3 Replies Latest reply on Dec 12, 2011 3:48 PM by David Maxham

    Simulating Perforated Plates That Are Not on Domain Boundaries

    David Maxham

      I'm looking to simulate a perforated plate that is part of an internal subassembly within our electronic unit.  If I understand correctly, the perforated plate feature that's part of the electronics cooling module, must be used on either a fan surface, lid or other surface where an environmental pressure is specified.  That helps for those perforated plates that are on the external surface of our units and when we are modeling internal flows, but we have many situations where the perforated plates are internal, say, part of an EMI subassembly, where the perforated plate feature of Solidworks Simulation cannot be applied?

       

      Any ideas on how to simulate a perforated plate that is internal to the unit?  This problem of using a perforated plate in Solidworks also arises when we have an analysis where we don't want to consider the flow as internal since we want to model the external surfaces of the unit. I've started looking at using a porous material for the internal perforated plate but it seems like a lot of work.  I've been working in Flotherm for the last 12 years so I'm a little familiar with making numerical wind tunnel models of objects, but I'm not sure if the effort will pay off here.  Maybe there's an easier way?

       

      Thanks,

       

      Dave

        • Re: Simulating Perforated Plates That Are Not on Domain Boundaries
          David Paulson

          David,

           

          I use Flow 2009 and do not have the electronics module, but I do model air/gas spearation systems that use perforated plate that is internal and in the flow path.  I model the perforated plate to actual dimensions. hole size and spacing in SolidWorks and get good results from this method.  Obviously can add considerably to the mesh, and computational time will increase.  But you can also set some surface goals to determine the pressure loss due to the plate.  I do use porous media for wire mesh, but haven't tried it on perforated plate.  I guess you could always calibrate the porous media to yield the same PD as the actual perforated plate and your computational time will be reduced.

          • Re: Simulating Perforated Plates That Are Not on Domain Boundaries
            Bill McEachern

            I built a little "wind tunnel" (ideal walls with a reasonable length) and put in small bits of the perforated plate - say 4 holes by 4 holes. I then run a few studies - say 10 over the range of velocities of interest and get a pressure drop vs. flow rate curve. You can probably get away with 3 points) I then, in my system lelvel model put in a porous media with the properties I just computed. I usually thicken the plate in the model and adjust the depth parameter in the porous media definition to get the same properties with a much thicker plate. I do this to avoid having a lot of mesh cells through the thickness of the porous media. Works like a charm.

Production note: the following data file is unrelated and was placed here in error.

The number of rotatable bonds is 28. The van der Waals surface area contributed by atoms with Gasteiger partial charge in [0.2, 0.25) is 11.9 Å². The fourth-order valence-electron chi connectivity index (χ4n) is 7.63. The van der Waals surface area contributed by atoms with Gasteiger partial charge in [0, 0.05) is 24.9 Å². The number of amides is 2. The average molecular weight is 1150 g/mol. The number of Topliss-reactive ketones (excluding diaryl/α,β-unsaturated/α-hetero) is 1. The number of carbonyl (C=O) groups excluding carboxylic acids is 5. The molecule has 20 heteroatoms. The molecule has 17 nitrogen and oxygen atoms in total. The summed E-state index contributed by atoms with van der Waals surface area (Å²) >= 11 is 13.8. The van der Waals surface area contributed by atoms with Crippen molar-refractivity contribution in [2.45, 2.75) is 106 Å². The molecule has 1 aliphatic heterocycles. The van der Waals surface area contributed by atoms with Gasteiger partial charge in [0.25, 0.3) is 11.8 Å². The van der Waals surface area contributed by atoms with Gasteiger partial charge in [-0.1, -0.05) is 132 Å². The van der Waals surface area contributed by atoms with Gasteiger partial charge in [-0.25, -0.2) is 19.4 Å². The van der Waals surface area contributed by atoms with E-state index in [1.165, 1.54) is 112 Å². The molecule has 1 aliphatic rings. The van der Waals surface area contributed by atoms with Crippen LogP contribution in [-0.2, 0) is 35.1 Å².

• Re: Simulating Perforated Plates That Are Not on Domain Boundaries
              David Maxham

              David, Bill,

               

              Thanks for your helpful answers.  David - I've been running the model with the perforated plate as designed and I'm getting the same flow rate through the unit as I have when modeled with Flotherm.  I'm using Flotherm as the benchmark here since I've gotten good agreement with Flotherm and actual testing.  And I appreciate your point about the model size being larger with the actual perforated plate.

               

              Bill, I think I'll go ahead and try some wind tunnel modeling, as you've done.  The perforated section in our model is part of a sheet metal part that's typically .60 to .093 inch thick, so I'm wondering how I'll make out with a porous material that is the same thickness (or better said - same thiness?)

               

              On a related note, I located a copy of Idel'chik's classic on flow resistances - I'll pick it up from a local university library later tonight.  Although I haven't seen this reference yet, I understand that it's full of useful information for pressure drops versus different flow resistances, included perforated plates.  Maybe even some wire meshes?

               

              I'll keep you posted - thanks again, much appreciated!

               

              Dave